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Agricultural News

OSU's Kim Anderson Tackles the Latest Info on the Grain Markets

Wed, 23 Oct 2019 16:59:22 CDT

OSU's Kim Anderson Tackles the Latest Info on the Grain Markets Oklahoma State University Extension Grain Market Economist Dr. Kim Anderson, addresses the Latest Info in the Grain Markets.

"My thoughts shared in this article are not original. I’ve stolen, plagiarized, and borrowed most of them. Major parts are from Sun Tzu by Samuel B. Griffith and a pamphlet by Gene Ross, marketing manager for Doan Information Services. The pamphlet, “8 ways to guarantee that you and your farm prosper in the ‘90s,” was published in the 1980s.

"This is mine: “Kick the cow chips on down the trail.” My mind sees me as a kid on the dairy farm bringing the cows in to milk. It’s slow and easy, so you follow the cows and kick cow chips down the trail. In my opinion, that’s how you should manage risk, “slow and easy.” It’s not always easy, however.

"I tell farm audiences that I earned a Ph.D. in agricultural economics. But most of what I teach is what I learned from successful farmers and a few that went “belly-up.” Both successes and failures are learning opportunities. “Knowledge is power.”

"Sun Tzu said, “Know the enemy and know yourself; in a hundred battles you will never be in peril. When you are ignorant of the enemy but know yourself, your chances of winning or losing are equal. If ignorant of both your enemy and yourself; you are certain in every battle to be in peril. Yourself is be you and your farm. The enemy is everything else: who you buy inputs from, the brand of equipment you buy, the weather, etc. “Knowledge is power.”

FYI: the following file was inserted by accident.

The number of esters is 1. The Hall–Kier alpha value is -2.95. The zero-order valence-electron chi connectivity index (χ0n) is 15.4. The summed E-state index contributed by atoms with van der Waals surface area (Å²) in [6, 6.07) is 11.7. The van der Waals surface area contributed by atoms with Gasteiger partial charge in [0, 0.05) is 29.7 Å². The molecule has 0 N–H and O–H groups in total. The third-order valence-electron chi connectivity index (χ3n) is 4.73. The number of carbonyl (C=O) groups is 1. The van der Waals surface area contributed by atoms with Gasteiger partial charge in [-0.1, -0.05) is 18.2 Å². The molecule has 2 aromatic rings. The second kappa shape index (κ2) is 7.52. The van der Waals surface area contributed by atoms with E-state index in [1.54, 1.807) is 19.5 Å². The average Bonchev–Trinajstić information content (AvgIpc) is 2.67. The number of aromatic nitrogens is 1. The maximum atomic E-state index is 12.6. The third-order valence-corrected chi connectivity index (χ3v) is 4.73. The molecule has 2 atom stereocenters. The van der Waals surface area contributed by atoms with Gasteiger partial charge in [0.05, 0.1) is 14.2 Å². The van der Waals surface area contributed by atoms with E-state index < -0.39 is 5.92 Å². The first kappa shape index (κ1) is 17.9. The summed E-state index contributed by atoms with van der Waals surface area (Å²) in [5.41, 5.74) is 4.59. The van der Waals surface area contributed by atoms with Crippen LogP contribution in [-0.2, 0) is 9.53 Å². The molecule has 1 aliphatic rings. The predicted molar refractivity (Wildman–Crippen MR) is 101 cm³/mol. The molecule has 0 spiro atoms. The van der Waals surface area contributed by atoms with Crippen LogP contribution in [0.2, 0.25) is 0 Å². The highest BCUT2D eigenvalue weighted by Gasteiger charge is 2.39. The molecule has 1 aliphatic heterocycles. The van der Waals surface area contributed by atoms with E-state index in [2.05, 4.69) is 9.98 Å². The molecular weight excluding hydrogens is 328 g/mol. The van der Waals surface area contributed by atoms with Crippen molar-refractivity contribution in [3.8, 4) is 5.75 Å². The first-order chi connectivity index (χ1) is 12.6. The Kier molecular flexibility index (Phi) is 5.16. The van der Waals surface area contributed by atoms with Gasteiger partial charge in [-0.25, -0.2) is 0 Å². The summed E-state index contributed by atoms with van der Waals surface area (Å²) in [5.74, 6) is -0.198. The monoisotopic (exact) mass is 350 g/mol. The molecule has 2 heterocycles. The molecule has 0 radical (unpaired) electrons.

"The “80/20” rule is applicable to almost everything. “Eighty percent of what we do we don’t like to do, but if we don’t do that 80 percent right, we will not be able to enjoy the 20 percent of the things we enjoy doing.” Managing risk is in the 80 percent.   

"Write everything down. While at the University of Kentucky (1981), I read an article that said, “Writing something down will dramatically increase the odds of success.” I wrote down that I wanted to increase my salary by 50 percent in three years and posted it. I also wrote down what I would have to do to accomplish the objective. Two and one-half years later, I accomplished the objective.

"Objectives, plans, strategies, records, budgets, actions, what went right, and what went wrong must be written down. The only way to know if something turned out right is to check the results (written down) with the objectives. Written plans help us recognize what worked (repeat it), and what didn’t (avoid it).

"Objectives should be specific for the operation as a whole, for each farm, for each field. Include how many bushels per acre, test weight, protein level, maximum dockage, maximum foreign material, and how much profit per acre. Write the objectives down and then for each objective, write the steps needed to accomplish each objective.

"Don’t settle for average. Average will not pay for the land. Average will not put food on the table and clothes on your family. Yields must be above average and costs must be below average.

"Cost is a function of input costs and yield; $175 per acre is different for a 30-bushel average ($5.83) and a 45-bushel average ($3.89). The only way to know the cost per bushel is to keep meticulous records. Keeping records is essential, but it isn’t fun.

"Don’t go it alone. “It’s not what you know; it’s who knows you.” Make sure successful people know you and learn from them."


Managing risk is a function of making decisions that will let you sleep at night. The only way to manage risk is to know yourself and your enemy. Let knowledge guide your actions and continue to “kick the cow chips down the trail” while writing everything down.


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